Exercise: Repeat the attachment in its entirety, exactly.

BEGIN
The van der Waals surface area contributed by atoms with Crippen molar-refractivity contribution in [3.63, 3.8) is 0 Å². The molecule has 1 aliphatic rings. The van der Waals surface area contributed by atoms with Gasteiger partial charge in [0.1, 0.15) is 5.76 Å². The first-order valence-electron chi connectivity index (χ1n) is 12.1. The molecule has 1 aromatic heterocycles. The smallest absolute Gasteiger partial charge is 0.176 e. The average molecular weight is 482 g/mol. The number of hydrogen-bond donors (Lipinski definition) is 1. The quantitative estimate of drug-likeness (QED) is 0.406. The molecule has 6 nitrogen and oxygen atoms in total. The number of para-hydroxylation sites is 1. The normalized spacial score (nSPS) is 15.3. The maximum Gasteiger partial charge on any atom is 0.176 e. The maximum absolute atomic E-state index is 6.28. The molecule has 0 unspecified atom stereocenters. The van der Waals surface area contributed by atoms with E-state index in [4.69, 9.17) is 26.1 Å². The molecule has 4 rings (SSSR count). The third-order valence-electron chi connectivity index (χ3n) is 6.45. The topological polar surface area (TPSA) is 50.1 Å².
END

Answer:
The van der Waals surface area contributed by atoms with Crippen molar-refractivity contribution in [3.63, 3.8) is 0 Å². The molecule has 1 aliphatic rings. The van der Waals surface area contributed by atoms with Gasteiger partial charge in [0.1, 0.15) is 5.76 Å². The first-order valence-electron chi connectivity index (χ1n) is 12.1. The molecule has 1 aromatic heterocycles. The smallest absolute Gasteiger partial charge is 0.176 e. The average molecular weight is 482 g/mol. The number of hydrogen-bond donors (Lipinski definition) is 1. The quantitative estimate of drug-likeness (QED) is 0.406. The molecule has 6 nitrogen and oxygen atoms in total. The number of para-hydroxylation sites is 1. The normalized spacial score (nSPS) is 15.3. The maximum Gasteiger partial charge on any atom is 0.176 e. The maximum absolute atomic E-state index is 6.28. The molecule has 0 unspecified atom stereocenters. The van der Waals surface area contributed by atoms with E-state index in [4.69, 9.17) is 26.1 Å². The molecule has 4 rings (SSSR count). The third-order valence-electron chi connectivity index (χ3n) is 6.45. The topological polar surface area (TPSA) is 50.1 Å².